The restaurant industry is a tough business, especially for local family-owned restaurants.
El Charro Cafe attributes their 70-years of success to family and memories, but say keeping their legacy going in this changing economy comes with some obstacles.
El Charro Cafe has seen generation after generation of families come through their door.
Pauline Villa’s grandparents opened the restaurant in 1949.
Over the years, it’s been passed down to her father, and now Villa and her sister currently own the restaurant.
Villa said, “People will tell us their grandparents came here, then they started coming here, and now they’re bringing their children here.”
Several waitresses have even worked for the family for over 20-years.
However, running her family business comes with a lot of pressure to make difficult business decisions.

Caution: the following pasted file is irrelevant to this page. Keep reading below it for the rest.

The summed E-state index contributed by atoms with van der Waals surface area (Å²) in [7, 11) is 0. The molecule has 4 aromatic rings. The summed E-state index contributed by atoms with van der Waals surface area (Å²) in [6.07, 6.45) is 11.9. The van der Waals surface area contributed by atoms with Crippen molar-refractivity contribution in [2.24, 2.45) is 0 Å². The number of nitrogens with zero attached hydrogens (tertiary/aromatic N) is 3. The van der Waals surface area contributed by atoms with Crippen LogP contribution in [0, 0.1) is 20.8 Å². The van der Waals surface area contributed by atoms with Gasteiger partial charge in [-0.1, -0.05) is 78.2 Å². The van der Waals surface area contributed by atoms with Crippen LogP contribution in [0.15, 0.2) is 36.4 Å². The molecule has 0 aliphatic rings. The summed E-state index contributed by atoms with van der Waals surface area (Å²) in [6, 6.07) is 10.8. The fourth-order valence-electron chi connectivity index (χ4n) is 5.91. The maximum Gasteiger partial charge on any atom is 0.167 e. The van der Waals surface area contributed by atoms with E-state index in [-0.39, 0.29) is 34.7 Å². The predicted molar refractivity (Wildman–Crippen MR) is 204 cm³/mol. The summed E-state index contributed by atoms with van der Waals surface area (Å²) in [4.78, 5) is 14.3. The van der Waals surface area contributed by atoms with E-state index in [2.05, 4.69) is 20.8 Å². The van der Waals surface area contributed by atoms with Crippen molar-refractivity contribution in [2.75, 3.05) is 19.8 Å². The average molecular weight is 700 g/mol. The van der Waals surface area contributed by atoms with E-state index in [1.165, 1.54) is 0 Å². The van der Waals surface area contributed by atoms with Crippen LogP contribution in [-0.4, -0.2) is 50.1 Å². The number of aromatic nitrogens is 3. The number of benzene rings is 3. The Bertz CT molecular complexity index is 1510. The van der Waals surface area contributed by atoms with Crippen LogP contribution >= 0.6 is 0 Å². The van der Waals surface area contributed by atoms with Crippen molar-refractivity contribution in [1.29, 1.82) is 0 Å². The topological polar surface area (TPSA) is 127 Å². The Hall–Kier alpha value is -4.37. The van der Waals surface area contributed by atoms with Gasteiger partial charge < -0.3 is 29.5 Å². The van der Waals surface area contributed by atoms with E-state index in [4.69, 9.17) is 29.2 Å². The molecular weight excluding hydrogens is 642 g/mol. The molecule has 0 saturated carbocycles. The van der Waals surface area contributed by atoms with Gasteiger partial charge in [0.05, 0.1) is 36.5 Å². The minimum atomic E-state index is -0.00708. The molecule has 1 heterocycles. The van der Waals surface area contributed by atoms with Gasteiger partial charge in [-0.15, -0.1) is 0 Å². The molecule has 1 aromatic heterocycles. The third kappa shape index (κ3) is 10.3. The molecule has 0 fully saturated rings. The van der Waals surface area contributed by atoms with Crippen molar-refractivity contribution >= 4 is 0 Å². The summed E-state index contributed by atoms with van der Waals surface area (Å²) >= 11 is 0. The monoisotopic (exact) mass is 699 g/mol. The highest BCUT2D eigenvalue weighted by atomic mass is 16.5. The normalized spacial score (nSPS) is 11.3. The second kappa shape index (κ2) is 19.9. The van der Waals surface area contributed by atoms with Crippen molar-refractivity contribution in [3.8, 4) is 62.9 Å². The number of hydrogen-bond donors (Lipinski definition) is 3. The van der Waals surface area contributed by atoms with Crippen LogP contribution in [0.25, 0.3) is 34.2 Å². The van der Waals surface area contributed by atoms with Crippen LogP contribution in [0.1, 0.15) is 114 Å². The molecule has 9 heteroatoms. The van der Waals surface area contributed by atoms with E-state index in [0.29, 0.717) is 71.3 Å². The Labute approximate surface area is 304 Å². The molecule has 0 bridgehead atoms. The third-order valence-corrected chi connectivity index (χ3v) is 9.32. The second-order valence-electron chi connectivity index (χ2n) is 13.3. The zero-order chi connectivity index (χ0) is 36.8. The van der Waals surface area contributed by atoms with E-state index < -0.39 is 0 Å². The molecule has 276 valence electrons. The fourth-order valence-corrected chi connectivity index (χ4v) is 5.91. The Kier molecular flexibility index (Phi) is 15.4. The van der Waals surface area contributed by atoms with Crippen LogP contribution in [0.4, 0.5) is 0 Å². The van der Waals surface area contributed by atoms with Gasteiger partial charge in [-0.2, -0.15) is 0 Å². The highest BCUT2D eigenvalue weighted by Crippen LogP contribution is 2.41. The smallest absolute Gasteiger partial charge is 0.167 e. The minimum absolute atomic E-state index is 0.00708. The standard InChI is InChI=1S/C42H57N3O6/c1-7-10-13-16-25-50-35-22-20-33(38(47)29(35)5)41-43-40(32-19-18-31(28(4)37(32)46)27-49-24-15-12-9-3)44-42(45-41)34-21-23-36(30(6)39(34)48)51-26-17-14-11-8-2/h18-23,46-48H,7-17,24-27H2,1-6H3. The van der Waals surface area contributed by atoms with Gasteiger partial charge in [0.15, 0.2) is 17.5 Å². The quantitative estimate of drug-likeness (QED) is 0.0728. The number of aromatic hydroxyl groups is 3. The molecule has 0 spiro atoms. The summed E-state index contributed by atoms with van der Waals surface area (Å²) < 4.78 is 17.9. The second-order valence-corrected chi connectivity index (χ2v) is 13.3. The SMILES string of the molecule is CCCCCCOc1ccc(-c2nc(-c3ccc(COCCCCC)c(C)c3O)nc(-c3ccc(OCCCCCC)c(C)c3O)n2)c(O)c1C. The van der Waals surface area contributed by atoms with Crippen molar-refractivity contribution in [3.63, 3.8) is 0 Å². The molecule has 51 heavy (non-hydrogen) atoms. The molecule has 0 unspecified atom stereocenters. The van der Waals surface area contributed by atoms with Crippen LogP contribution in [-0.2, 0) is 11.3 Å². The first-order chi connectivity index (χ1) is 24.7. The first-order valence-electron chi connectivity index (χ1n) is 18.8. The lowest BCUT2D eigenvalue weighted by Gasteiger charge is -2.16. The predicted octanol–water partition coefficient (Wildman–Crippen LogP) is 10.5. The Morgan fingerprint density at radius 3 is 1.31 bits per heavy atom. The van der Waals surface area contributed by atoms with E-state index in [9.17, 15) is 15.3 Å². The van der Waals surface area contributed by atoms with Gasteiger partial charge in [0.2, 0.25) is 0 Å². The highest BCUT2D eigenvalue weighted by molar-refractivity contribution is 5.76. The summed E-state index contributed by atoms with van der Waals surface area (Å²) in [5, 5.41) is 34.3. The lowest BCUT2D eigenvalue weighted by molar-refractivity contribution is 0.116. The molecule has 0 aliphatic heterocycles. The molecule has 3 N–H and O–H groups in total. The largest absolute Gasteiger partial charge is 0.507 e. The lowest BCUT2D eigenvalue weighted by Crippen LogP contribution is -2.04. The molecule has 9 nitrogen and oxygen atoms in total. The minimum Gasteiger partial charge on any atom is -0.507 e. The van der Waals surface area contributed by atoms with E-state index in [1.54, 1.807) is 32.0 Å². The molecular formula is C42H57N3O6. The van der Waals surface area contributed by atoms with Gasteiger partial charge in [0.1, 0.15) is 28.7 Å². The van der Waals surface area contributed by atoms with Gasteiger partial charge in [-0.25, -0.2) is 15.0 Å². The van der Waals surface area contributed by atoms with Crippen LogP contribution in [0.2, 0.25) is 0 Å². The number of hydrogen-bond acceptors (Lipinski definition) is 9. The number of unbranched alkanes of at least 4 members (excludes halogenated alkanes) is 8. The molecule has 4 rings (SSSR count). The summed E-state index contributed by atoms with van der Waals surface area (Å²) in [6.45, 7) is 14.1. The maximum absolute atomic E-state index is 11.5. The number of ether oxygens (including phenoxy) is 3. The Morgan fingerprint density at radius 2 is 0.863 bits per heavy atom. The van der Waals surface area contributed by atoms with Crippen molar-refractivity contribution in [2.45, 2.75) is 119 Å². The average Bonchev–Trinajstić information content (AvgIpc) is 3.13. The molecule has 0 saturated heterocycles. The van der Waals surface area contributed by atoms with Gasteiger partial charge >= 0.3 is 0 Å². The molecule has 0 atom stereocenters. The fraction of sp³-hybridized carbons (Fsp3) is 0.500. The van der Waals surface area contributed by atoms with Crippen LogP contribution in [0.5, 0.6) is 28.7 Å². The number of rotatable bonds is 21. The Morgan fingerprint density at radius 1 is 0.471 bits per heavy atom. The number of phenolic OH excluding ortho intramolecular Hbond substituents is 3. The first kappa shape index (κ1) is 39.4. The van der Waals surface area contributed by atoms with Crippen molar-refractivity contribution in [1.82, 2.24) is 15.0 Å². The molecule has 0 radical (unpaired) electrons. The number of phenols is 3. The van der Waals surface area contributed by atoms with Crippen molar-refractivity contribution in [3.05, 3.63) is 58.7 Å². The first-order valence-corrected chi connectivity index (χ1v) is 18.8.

One major obstacle has been adjusting to the minimum wage increases over the last two years, then again in January.
Villa said, ” It has affected us because we do have quite a few employees, and we’ve had to cut some hours. ”
Also, keeping their loyal guests in mind, the restaurant is working to find creative ways to avoid having to increase their prices to accommodate for the rising wages.
Whether that’s incorporating meal deals, buffets, or happy hours, Villa is willing to do anything to continue the El Charro experience.
” It means a lot to us to be here for 70-years. We look forward to many more years. But to be able to carry on my grandparents and father’s legacy it’s an honor. And we hope to be able to continue to share that with our customers, ” she said.
El Charro Cafe was just recognized by the Yuma County Chamber of Commerce for their long-time contributions to the community.